Stabbed student out of danger
Assailant goes to police
Stabroek News
January 24, 2003

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The St Barnabas schoolboy, Troy Rogers, stabbed below the heart by a fellow student, underwent emergency surgery on Wednesday and is in a stable condition at the Georgetown Public Hospital.

The Police Public Relations Department yesterday afternoon said that Rogers’ attacker was assisting the police in their investigations. He went to the Alberttown Police Station in the company of his mother after being advised by Ministry of Education officials to do so.

According to reliable reports, the 15-year-old Rogers of Lodge was attacked by a third form colleague during the lunch break in the school’s yard on Regent Street.

The attacker, another 15-year-old who attends the same school, had been absent during Wednesday’s morning session and had gone to the school out of uniform.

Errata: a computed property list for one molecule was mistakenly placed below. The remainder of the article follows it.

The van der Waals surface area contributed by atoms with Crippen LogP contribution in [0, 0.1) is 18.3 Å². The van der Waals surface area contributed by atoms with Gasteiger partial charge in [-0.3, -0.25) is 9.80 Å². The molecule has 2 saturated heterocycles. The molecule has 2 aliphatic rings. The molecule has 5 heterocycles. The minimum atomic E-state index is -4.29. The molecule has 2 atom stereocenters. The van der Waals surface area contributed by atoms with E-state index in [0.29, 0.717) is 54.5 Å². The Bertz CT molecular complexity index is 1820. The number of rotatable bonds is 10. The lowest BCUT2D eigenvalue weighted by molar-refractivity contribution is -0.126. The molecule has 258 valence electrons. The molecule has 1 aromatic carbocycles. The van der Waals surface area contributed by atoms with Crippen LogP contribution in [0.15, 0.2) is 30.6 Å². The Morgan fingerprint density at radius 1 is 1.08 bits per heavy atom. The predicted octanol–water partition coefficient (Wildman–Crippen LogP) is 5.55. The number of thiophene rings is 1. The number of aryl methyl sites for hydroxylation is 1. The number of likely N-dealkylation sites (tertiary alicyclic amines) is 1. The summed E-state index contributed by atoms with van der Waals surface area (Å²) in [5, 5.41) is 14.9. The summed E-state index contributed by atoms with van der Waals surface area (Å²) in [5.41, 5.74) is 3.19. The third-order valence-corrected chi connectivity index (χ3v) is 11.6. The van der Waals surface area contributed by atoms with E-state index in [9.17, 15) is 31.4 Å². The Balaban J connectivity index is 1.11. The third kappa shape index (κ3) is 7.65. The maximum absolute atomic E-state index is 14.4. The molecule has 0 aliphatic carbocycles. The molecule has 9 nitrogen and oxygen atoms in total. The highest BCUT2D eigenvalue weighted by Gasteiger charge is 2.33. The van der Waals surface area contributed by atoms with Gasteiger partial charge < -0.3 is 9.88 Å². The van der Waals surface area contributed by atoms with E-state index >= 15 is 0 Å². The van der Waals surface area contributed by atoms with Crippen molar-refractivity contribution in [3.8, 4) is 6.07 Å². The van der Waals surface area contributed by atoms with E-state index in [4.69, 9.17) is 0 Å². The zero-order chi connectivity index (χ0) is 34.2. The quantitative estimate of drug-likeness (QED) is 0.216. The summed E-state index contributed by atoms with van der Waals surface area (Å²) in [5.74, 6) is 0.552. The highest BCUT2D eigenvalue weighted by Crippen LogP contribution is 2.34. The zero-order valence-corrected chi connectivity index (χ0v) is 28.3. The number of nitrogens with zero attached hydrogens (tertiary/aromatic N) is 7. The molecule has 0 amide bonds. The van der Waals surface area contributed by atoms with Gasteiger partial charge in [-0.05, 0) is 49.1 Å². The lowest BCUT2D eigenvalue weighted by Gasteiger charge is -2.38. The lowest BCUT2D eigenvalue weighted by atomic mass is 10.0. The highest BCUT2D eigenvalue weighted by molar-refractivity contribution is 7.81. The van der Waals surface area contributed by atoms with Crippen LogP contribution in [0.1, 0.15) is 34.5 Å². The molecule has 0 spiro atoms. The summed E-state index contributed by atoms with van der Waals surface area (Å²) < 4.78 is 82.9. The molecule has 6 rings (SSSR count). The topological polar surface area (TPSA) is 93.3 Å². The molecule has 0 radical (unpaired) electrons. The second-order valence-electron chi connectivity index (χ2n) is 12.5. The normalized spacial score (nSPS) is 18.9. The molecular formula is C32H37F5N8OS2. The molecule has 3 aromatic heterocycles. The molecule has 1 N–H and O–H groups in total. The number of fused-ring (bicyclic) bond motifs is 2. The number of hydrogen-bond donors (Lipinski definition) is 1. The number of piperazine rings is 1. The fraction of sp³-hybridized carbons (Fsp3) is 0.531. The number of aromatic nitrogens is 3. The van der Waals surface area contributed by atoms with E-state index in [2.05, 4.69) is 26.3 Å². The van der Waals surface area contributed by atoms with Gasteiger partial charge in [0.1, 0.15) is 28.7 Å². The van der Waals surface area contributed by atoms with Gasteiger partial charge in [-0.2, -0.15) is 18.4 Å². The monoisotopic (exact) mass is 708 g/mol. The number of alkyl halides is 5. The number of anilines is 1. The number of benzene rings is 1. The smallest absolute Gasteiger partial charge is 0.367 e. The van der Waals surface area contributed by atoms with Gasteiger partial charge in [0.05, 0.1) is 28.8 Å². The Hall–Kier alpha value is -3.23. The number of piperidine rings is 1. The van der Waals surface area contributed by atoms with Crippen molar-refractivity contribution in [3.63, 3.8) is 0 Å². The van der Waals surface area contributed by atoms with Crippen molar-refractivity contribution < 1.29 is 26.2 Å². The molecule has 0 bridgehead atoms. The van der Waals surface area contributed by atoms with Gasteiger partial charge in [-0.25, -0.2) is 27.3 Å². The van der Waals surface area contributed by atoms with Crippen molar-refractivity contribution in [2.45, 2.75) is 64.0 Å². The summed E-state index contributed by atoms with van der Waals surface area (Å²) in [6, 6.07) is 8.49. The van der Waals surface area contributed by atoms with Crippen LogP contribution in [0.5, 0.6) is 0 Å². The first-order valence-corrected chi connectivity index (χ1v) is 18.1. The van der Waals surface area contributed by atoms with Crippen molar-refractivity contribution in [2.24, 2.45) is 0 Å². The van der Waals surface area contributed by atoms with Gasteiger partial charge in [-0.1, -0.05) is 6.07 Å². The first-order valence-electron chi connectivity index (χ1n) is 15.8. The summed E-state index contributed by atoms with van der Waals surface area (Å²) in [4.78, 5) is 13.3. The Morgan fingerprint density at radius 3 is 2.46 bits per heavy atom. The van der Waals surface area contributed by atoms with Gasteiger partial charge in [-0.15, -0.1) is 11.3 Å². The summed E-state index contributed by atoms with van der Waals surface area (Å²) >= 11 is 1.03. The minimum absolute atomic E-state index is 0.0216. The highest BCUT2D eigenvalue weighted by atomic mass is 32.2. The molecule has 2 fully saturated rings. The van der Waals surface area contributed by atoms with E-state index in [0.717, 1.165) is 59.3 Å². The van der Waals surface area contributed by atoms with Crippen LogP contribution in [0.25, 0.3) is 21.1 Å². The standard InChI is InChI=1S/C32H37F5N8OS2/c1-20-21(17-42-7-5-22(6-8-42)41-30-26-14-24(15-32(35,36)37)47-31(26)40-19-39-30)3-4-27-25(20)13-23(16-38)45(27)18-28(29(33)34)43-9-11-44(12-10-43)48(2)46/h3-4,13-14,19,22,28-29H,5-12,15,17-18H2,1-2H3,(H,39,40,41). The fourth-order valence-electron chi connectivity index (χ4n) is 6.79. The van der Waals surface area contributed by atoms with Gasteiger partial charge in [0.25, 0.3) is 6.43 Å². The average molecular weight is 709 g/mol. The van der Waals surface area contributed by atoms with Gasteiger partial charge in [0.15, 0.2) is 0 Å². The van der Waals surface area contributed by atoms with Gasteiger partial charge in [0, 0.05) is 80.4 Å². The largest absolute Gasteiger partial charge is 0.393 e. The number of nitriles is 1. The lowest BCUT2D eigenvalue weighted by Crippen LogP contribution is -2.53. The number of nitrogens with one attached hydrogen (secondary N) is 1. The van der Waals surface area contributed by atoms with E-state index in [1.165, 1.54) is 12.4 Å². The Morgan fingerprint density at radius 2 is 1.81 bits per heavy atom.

Students, who witnessed the incident said the two boys had been arguing about a minor incident involving Rogers’ younger brother, when the attacker pulled out an instrument that looked like a big ice-pick and stabbed him. He then fled.

Students and staff expressed surprise at the behaviour of the boy saying he was a quiet student who appeared as though he could harm no one. It is understood that the attacker went home and told his mother that he had inflicted an injury on the foot of another student.

Stabroek News understands that staff of the special school were upset with the security. Students are not allowed to leave the school compound during the mid-day hours. Students out of school uniform are also not allowed to enter the school compound without a proper reason given to the guard.

A Ministry of Education official said that because of the academic level of the intake of students, the school has some rigid rules that are generally adhered to.

He noted that the school caters for underachievers in the secondary stream including children with behavioural problems and school dropouts. In spite of this, the official said St Barnabas has had a number of children who have done well and have been channelled to the general secondary system, going on to write the Caribbean Examinations Council exams. Others have attended the Guyana Industrial Training Centre and the Carnegie School of Home Economics.

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